The Road Less Travelled, or Why Learning to Ride Is a Very Good Thing

When Nicky wasn’t at the vet clinic, she used to help out at the Lonesome Spur guest ranch. She has a soft spot for the guest ranch because that is how she met her husband, Barry, plus she is honestly one of the nicest people I know. Sometimes I think she just likes the stark contrast of her life in urban England and her life now. What a difference a few years can make.

Dad has been up preg checking and working cattle in that area for several years, and he was always telling mum that she ought to come along for the ride. “It’s pretty country up there,” he said. You can see the snowy peaks of the Beartooths and the Pryors off in the distance while walking through high grass. That it well may be, she thought, but hitching a ride your veterinarian husband suddenly qualifies you as free labor rather than innocent bystander headed off for a scenic ride. This was not mum’s first rodeo.

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Riding at the Lonesome Spur
–photo credit Marilyn Randall

But back to Nicky and the Lonesome Spur. One Sunday afternoon, a few years back, Nicky was riding with a largish bunch, and Mum offered to come along and help. She didn’t have anything pressing to do, and besides, some of her four-legged pasture ornaments needed to be ridden. Many hands make light work.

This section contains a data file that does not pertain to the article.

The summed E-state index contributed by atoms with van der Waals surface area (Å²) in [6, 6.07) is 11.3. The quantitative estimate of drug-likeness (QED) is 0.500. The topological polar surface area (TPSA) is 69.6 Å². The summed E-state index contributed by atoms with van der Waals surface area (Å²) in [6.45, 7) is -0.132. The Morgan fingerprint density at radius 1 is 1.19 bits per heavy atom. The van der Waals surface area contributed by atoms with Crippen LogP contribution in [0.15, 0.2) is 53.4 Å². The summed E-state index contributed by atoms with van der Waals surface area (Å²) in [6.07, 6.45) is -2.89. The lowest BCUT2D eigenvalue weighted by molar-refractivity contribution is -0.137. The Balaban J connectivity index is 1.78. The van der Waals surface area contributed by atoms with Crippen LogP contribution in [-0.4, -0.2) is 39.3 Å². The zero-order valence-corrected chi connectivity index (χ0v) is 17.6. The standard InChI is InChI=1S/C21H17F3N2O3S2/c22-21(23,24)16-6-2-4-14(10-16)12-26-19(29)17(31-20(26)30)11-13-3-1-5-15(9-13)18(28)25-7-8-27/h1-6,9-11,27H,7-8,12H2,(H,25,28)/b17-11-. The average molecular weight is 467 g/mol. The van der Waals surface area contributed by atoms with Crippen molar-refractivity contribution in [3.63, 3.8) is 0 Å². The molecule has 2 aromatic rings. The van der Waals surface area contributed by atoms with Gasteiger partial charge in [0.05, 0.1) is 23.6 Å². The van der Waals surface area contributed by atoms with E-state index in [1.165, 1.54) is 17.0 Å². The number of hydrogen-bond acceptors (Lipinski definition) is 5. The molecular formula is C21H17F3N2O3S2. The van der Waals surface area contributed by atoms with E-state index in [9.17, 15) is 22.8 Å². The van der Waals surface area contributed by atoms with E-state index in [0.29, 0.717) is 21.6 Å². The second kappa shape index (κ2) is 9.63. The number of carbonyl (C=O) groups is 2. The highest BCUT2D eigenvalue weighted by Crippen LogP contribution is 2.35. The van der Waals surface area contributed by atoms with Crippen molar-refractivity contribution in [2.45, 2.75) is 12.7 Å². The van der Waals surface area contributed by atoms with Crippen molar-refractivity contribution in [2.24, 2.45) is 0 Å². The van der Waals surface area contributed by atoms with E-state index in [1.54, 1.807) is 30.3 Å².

It was a long day in the saddle, but one well worth it. The mountains were blue, there was still plenty of grass, and the tang of sagebrush was everywhere. Mum even went so far as uttering the phrase, “Your father might have been right.” And from the looks of the photos, he might well have been.

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Modernized Homestead Cabin
–photo credit Marilyn Randall

This is a bit of a sidebar, but every time I see dug-outs and homestead cabins in the way way back, I have fresh appreciation for what people endured in order to scratch out a better life. Winters could be brutal, just as were the coyotes, hauling water, packing a shotgun to the outhouse in case you needed to shoot a snake, and lack of evening conversations that didn’t involve livestock. I think dad would refer to these living conditions as “character building.” The rest of us would probably think of them as yet another opportunity to be grateful for indoor heating, hot showers, and Costco.

I count myself very lucky in that I’ve gotten to some pretty amazing places because of horses. Mum and I have ridden in Colombia, in southern Israel, in Mexico. I’ve ridden on the Mongolian steppe, and Dad has ridden in the mountains of Portugal. And the next time I’m up, I’ll ride drag for Nicky. From what I see, “south of Bridger” should be added to that list!

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